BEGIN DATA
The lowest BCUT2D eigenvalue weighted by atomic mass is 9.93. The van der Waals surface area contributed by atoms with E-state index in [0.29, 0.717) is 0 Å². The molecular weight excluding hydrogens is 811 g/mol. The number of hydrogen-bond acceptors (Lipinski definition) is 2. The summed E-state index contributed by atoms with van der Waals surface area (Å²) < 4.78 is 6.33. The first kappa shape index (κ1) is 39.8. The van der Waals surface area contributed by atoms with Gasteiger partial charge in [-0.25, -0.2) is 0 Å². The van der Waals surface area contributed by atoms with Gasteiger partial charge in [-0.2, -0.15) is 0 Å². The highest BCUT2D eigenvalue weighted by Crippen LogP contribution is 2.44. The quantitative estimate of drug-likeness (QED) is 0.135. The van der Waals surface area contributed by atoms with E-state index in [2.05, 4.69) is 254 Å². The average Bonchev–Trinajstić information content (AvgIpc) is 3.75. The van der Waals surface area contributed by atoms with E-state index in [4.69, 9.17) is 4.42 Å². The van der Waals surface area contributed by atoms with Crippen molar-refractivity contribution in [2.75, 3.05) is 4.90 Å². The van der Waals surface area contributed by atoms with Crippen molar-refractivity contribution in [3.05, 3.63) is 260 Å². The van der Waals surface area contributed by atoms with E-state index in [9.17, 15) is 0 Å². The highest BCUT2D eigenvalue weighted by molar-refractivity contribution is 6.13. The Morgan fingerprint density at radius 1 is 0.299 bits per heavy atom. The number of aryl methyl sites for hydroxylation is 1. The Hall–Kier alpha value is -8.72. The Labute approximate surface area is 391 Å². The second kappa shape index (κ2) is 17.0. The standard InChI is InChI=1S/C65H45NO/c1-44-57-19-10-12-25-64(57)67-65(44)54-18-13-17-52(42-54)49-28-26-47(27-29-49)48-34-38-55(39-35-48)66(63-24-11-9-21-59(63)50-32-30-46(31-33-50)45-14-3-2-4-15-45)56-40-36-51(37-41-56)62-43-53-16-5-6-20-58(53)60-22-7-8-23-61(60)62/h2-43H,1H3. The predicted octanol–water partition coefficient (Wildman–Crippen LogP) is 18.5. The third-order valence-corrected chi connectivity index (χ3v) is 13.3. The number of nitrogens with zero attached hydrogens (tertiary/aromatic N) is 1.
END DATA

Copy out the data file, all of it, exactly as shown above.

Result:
The lowest BCUT2D eigenvalue weighted by atomic mass is 9.93. The van der Waals surface area contributed by atoms with E-state index in [0.29, 0.717) is 0 Å². The molecular weight excluding hydrogens is 811 g/mol. The number of hydrogen-bond acceptors (Lipinski definition) is 2. The summed E-state index contributed by atoms with van der Waals surface area (Å²) < 4.78 is 6.33. The first kappa shape index (κ1) is 39.8. The van der Waals surface area contributed by atoms with Gasteiger partial charge in [-0.25, -0.2) is 0 Å². The van der Waals surface area contributed by atoms with Gasteiger partial charge in [-0.2, -0.15) is 0 Å². The highest BCUT2D eigenvalue weighted by Crippen LogP contribution is 2.44. The quantitative estimate of drug-likeness (QED) is 0.135. The van der Waals surface area contributed by atoms with E-state index in [2.05, 4.69) is 254 Å². The average Bonchev–Trinajstić information content (AvgIpc) is 3.75. The van der Waals surface area contributed by atoms with E-state index in [4.69, 9.17) is 4.42 Å². The van der Waals surface area contributed by atoms with Crippen molar-refractivity contribution in [2.75, 3.05) is 4.90 Å². The van der Waals surface area contributed by atoms with Crippen molar-refractivity contribution in [3.05, 3.63) is 260 Å². The van der Waals surface area contributed by atoms with E-state index in [9.17, 15) is 0 Å². The highest BCUT2D eigenvalue weighted by molar-refractivity contribution is 6.13. The Morgan fingerprint density at radius 1 is 0.299 bits per heavy atom. The number of aryl methyl sites for hydroxylation is 1. The Hall–Kier alpha value is -8.72. The Labute approximate surface area is 391 Å². The second kappa shape index (κ2) is 17.0. The standard InChI is InChI=1S/C65H45NO/c1-44-57-19-10-12-25-64(57)67-65(44)54-18-13-17-52(42-54)49-28-26-47(27-29-49)48-34-38-55(39-35-48)66(63-24-11-9-21-59(63)50-32-30-46(31-33-50)45-14-3-2-4-15-45)56-40-36-51(37-41-56)62-43-53-16-5-6-20-58(53)60-22-7-8-23-61(60)62/h2-43H,1H3. The predicted octanol–water partition coefficient (Wildman–Crippen LogP) is 18.5. The third-order valence-corrected chi connectivity index (χ3v) is 13.3. The number of nitrogens with zero attached hydrogens (tertiary/aromatic N) is 1.